Conscious Choice cover

From the press release: In this ground-breaking new history of early America, historian Robert Zimmerman not only exposes the lie behind The New York Times 1619 Project that falsely claims slavery is central to the history of the United States, he also provides profound lessons about the nature of human societies, lessons important for Americans today as well as for all future settlers on Mars and elsewhere in space.

Conscious Choice: The origins of slavery in America and why it matters today and for our future in outer space, is a riveting page-turning story that documents how slavery slowly became pervasive in the southern British colonies of North America, colonies founded by a people and culture that not only did not allow slavery but in every way were hostile to the practice.  
Conscious Choice does more however. In telling the tragic history of the Virginia colony and the rise of slavery there, Zimmerman lays out the proper path for creating healthy societies in places like the Moon and Mars.


“Zimmerman’s ground-breaking history provides every future generation the basic framework for establishing new societies on other worlds. We would be wise to heed what he says.” —Robert Zubrin, founder of founder of the Mars Society.


Available everywhere for $3.99 (before discount) at Amazon, Barnes & Noble, and all ebook vendors, or direct from the ebook publisher, ebookit. And if you buy it from ebookit you don't support the big tech companies and I get a bigger cut much sooner.

History Unplugged – The Age of Discovery 2.0: Episode 6

Episode six of the six part series, The Age of Discovery 2.0, from the podcast, History Unplugged, is now available here.

On this episode Scott Rank interviews Ram Jakhu, an associate professor at McGill University and a researcher on international space law. From the show summary:

The British East India Company is perhaps the most powerful corporation in history. It was larger than several nations and acted as emperor of the Indian subcontinent, commanding a private army of 260,000 soldiers (twice the size of the British Army at the time). The East India Company controlled trade between Britain and India, China, and Persia, reaping enormous profits, flooding Europe with tea, cotton, and spices. Investors earned returns of 30 percent or more.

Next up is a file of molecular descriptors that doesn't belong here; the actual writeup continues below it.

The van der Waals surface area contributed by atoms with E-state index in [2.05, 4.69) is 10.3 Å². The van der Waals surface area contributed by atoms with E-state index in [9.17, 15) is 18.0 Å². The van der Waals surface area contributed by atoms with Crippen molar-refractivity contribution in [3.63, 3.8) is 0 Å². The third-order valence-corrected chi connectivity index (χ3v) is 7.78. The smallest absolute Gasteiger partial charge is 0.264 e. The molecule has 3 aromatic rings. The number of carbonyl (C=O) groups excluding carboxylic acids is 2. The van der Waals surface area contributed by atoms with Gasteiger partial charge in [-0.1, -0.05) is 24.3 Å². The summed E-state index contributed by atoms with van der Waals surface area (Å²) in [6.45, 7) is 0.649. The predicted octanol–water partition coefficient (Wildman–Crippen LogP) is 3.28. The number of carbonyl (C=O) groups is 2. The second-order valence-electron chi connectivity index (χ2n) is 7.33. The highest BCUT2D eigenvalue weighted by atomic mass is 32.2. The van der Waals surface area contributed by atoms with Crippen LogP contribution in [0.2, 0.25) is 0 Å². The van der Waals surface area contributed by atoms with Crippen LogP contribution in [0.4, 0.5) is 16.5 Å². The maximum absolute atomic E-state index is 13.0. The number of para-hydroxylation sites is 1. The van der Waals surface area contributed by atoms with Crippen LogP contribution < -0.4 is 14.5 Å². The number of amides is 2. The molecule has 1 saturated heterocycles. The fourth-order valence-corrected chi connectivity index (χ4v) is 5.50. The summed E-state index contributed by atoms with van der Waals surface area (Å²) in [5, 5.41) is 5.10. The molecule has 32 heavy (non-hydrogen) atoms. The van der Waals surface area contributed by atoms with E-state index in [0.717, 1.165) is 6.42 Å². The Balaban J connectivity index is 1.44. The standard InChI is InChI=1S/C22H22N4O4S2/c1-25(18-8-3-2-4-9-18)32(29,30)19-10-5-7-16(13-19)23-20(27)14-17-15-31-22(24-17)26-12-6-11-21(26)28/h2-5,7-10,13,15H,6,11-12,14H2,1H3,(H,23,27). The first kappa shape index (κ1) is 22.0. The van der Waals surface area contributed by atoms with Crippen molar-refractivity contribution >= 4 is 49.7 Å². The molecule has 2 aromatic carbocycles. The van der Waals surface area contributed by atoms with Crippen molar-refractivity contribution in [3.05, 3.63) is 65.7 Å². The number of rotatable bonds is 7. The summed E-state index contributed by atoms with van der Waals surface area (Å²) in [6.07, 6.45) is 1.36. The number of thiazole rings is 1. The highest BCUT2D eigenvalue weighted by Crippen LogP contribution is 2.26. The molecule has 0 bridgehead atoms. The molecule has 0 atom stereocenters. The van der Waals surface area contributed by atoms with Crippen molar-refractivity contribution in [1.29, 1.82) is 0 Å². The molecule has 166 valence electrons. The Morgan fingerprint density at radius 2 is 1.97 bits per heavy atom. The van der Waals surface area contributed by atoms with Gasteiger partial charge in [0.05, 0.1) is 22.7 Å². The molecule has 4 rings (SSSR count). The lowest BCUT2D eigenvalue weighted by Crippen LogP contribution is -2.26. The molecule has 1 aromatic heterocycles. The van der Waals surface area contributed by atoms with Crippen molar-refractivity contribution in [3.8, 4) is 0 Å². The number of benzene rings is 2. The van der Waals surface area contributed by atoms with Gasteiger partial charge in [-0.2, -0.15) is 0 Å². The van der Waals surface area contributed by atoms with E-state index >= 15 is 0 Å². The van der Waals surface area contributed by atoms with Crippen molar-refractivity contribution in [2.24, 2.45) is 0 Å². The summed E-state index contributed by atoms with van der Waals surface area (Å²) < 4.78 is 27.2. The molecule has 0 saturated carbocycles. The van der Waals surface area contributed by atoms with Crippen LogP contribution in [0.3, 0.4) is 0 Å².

With SpaceX building reusable rockets and drawing up plans to colonize Mars, could we be seeing a new British East India Company for the 21st century? The idea isn’t that far-fetched. In the terms of service for its Starlink satellite internet, one clause reads the following: “For Services provided on Mars, or in transit to Mars via Starship or other colonization spacecraft, the parties recognize Mars as a free planet and that no Earth-based government has authority or sovereignty over Martian activities. Accordingly, Disputes will be settled through self-governing principles, established in good faith, at the time of Martian settlement.”


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  • wayne

    A repeat from me on this topic (exploration et al) but informative. (but lengthy and all over the map, Lex has detailed show-notes, so you can quickly decide what is of interest and what isn’t.)

    In part, (and very loosely paraphrasing) Stephenson puts forth his belief that there isn’t really an economic-case to be made for Mars, but rather it’s in the realm of a religious-type adventure. (Not that it is a religion, but it’s that sort of experience.)

    Neal Stephenson: Sci-Fi, Space, Aliens, AI, VR & the Future of Humanity
    Lex Fridman Podcast #240 (Nov 11, 2021)

    “Neal Stephenson is a sci-fi writer, former Chief Futurist at Magic Leap, and first employee of Blue Origin.” (I am not familiar with this guy, educational purposes only.)

  • Localfluff